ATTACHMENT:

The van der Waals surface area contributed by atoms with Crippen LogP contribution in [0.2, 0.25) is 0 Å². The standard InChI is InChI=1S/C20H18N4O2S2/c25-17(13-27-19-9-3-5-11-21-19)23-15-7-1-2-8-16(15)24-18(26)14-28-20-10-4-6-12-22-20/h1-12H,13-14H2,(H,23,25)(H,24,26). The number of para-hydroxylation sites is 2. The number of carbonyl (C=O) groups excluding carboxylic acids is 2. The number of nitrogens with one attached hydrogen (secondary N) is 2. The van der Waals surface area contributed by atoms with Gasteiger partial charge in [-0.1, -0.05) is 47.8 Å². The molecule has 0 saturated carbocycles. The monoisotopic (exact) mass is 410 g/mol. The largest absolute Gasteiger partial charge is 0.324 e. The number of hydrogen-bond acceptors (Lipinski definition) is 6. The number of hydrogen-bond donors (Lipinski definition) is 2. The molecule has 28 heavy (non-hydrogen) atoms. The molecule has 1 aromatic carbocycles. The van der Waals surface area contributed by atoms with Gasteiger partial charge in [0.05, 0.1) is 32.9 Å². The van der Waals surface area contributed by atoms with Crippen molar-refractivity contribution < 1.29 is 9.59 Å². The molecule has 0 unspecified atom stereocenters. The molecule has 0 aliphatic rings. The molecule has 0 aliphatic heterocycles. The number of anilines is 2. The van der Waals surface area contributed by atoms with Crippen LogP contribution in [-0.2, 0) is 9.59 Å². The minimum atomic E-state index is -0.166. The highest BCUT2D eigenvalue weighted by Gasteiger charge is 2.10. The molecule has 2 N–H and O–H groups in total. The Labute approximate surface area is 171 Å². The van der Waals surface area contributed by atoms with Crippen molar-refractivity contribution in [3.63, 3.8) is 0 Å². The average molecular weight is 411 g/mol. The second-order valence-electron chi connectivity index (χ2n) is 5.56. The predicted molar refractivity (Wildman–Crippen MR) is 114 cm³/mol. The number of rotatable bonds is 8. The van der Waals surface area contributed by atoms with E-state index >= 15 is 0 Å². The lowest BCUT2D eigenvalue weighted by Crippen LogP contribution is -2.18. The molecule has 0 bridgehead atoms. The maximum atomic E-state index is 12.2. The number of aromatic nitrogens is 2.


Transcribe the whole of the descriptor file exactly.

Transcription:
The van der Waals surface area contributed by atoms with Crippen LogP contribution in [0.2, 0.25) is 0 Å². The standard InChI is InChI=1S/C20H18N4O2S2/c25-17(13-27-19-9-3-5-11-21-19)23-15-7-1-2-8-16(15)24-18(26)14-28-20-10-4-6-12-22-20/h1-12H,13-14H2,(H,23,25)(H,24,26). The number of para-hydroxylation sites is 2. The number of carbonyl (C=O) groups excluding carboxylic acids is 2. The number of nitrogens with one attached hydrogen (secondary N) is 2. The van der Waals surface area contributed by atoms with Gasteiger partial charge in [-0.1, -0.05) is 47.8 Å². The molecule has 0 saturated carbocycles. The monoisotopic (exact) mass is 410 g/mol. The largest absolute Gasteiger partial charge is 0.324 e. The number of hydrogen-bond acceptors (Lipinski definition) is 6. The number of hydrogen-bond donors (Lipinski definition) is 2. The molecule has 28 heavy (non-hydrogen) atoms. The molecule has 1 aromatic carbocycles. The van der Waals surface area contributed by atoms with Gasteiger partial charge in [0.05, 0.1) is 32.9 Å². The van der Waals surface area contributed by atoms with Crippen molar-refractivity contribution < 1.29 is 9.59 Å². The molecule has 0 unspecified atom stereocenters. The molecule has 0 aliphatic rings. The molecule has 0 aliphatic heterocycles. The number of anilines is 2. The van der Waals surface area contributed by atoms with Crippen LogP contribution in [-0.2, 0) is 9.59 Å². The minimum atomic E-state index is -0.166. The highest BCUT2D eigenvalue weighted by Gasteiger charge is 2.10. The molecule has 2 N–H and O–H groups in total. The Labute approximate surface area is 171 Å². The van der Waals surface area contributed by atoms with Crippen molar-refractivity contribution in [3.63, 3.8) is 0 Å². The average molecular weight is 411 g/mol. The second-order valence-electron chi connectivity index (χ2n) is 5.56. The predicted molar refractivity (Wildman–Crippen MR) is 114 cm³/mol. The number of rotatable bonds is 8. The van der Waals surface area contributed by atoms with E-state index >= 15 is 0 Å². The lowest BCUT2D eigenvalue weighted by Crippen LogP contribution is -2.18. The molecule has 0 bridgehead atoms. The maximum atomic E-state index is 12.2. The number of aromatic nitrogens is 2.